chook

Wife vs Chook - What's the difference?

wife | chook |


As nouns the difference between wife and chook

is that wife is a married woman, especially in relation to her spouse while chook is (australia|new zealand|slang) a hen; a cooked chicken; a chicken dressed for cooking.

Chook vs Choak - What's the difference?

chook | choak |


As a noun chook

is (australia|new zealand|slang) a hen; a cooked chicken; a chicken dressed for cooking.

As a verb choak is

.

Chook vs Choof - What's the difference?

chook | choof |


As nouns the difference between chook and choof

is that chook is (australia|new zealand|slang) a hen; a cooked chicken; a chicken dressed for cooking while choof is (slang) marijuana.

Chook vs Choon - What's the difference?

chook | choon |


As nouns the difference between chook and choon

is that chook is (australia|new zealand|slang) a hen; a cooked chicken; a chicken dressed for cooking while choon is (british|nonstandard) a song or track, especially one that is catchy.

Chook vs Chowk - What's the difference?

chook | chowk |


As nouns the difference between chook and chowk

is that chook is (australia|new zealand|slang) a hen; a cooked chicken; a chicken dressed for cooking while chowk is an intersection where tracks or roads cross (often used in place names).

Chook vs Choo - What's the difference?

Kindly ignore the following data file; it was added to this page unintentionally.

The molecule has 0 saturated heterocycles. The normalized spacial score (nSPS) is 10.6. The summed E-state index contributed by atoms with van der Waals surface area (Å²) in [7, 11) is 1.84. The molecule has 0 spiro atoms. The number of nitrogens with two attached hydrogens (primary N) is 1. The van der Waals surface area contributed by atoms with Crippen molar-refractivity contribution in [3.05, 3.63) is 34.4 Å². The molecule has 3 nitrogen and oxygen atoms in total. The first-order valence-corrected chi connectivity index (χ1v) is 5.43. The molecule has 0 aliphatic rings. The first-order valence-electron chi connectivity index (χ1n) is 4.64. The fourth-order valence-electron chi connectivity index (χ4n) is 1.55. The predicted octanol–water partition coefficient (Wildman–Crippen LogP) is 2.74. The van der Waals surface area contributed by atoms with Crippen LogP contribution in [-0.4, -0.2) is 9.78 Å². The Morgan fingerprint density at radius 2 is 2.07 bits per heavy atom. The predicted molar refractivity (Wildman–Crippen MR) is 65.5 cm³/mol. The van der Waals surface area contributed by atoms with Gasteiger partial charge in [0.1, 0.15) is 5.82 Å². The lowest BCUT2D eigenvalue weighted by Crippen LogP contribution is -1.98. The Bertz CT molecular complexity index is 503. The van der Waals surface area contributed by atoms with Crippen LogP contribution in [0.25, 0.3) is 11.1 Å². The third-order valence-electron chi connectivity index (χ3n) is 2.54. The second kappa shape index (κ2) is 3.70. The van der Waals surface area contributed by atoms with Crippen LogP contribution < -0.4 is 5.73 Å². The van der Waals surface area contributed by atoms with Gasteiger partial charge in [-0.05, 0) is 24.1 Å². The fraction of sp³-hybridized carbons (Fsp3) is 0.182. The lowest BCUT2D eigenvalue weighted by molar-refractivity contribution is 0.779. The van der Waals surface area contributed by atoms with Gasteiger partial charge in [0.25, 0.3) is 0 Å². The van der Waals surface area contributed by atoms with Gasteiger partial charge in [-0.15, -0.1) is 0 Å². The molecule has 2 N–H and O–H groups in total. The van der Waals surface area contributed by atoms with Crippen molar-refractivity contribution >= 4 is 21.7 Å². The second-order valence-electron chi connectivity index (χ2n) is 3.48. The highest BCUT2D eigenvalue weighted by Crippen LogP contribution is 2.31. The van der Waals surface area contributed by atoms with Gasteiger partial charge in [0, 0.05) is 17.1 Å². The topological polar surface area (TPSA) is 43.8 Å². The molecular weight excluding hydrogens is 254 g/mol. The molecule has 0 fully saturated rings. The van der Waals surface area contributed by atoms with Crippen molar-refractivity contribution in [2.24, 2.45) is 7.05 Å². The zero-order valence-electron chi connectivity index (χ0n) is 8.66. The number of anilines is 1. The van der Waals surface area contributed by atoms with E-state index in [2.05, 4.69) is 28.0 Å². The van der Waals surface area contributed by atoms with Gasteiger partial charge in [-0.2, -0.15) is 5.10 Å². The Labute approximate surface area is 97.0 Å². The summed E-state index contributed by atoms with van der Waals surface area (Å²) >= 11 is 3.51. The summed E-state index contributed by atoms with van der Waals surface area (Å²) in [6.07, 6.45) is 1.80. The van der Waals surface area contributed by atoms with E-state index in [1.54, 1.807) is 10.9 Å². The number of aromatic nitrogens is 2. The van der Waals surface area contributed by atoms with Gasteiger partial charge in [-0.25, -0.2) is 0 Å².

chook | choo |


As nouns the difference between chook and choo

is that chook is (australia|new zealand|slang) a hen; a cooked chicken; a chicken dressed for cooking while choo is (onomatopoeia) the sound of a locomotive whistle.

Chook vs Chock - What's the difference?

chook | chock |


As nouns the difference between chook and chock

is that chook is (australia|new zealand|slang) a hen; a cooked chicken; a chicken dressed for cooking while chock is any wooden block used as a wedge or filler or chock can be (obsolete) an encounter.

As a verb chock is

to stop or fasten, as with a wedge, or block; to scotch or chock can be (obsolete) to encounter or chock can be to make a dull sound.

As an adverb chock is

(nautical) entirely; quite.

Chook vs Crook - What's the difference?

chook | crook |


In australia|new zealand|slang|lang=en terms the difference between chook and crook

is that chook is (australia|new zealand|slang) a hen; a cooked chicken; a chicken dressed for cooking while crook is (australia|new zealand|slang) annoyed, angry; upset.

As nouns the difference between chook and crook

is that chook is (australia|new zealand|slang) a hen; a cooked chicken; a chicken dressed for cooking while crook is a bend; turn; curve; curvature; a flexure.

As a verb crook is

to bend.

As an adjective crook is

(australia|new zealand|slang) bad, unsatisfactory, not up to standard.

Chook vs Hook - What's the difference?

chook | hook |


As nouns the difference between chook and hook

is that chook is (australia|new zealand|slang) a hen; a cooked chicken; a chicken dressed for cooking while hook is a rod bent into a curved shape, typically with one end free and the other end secured to a rope or other attachment.

As a verb hook is

to attach a hook to.

Chook vs Cook - What's the difference?

chook | cook |


As a noun chook

is (australia|new zealand|slang) a hen; a cooked chicken; a chicken dressed for cooking.

As a proper noun cook is

.

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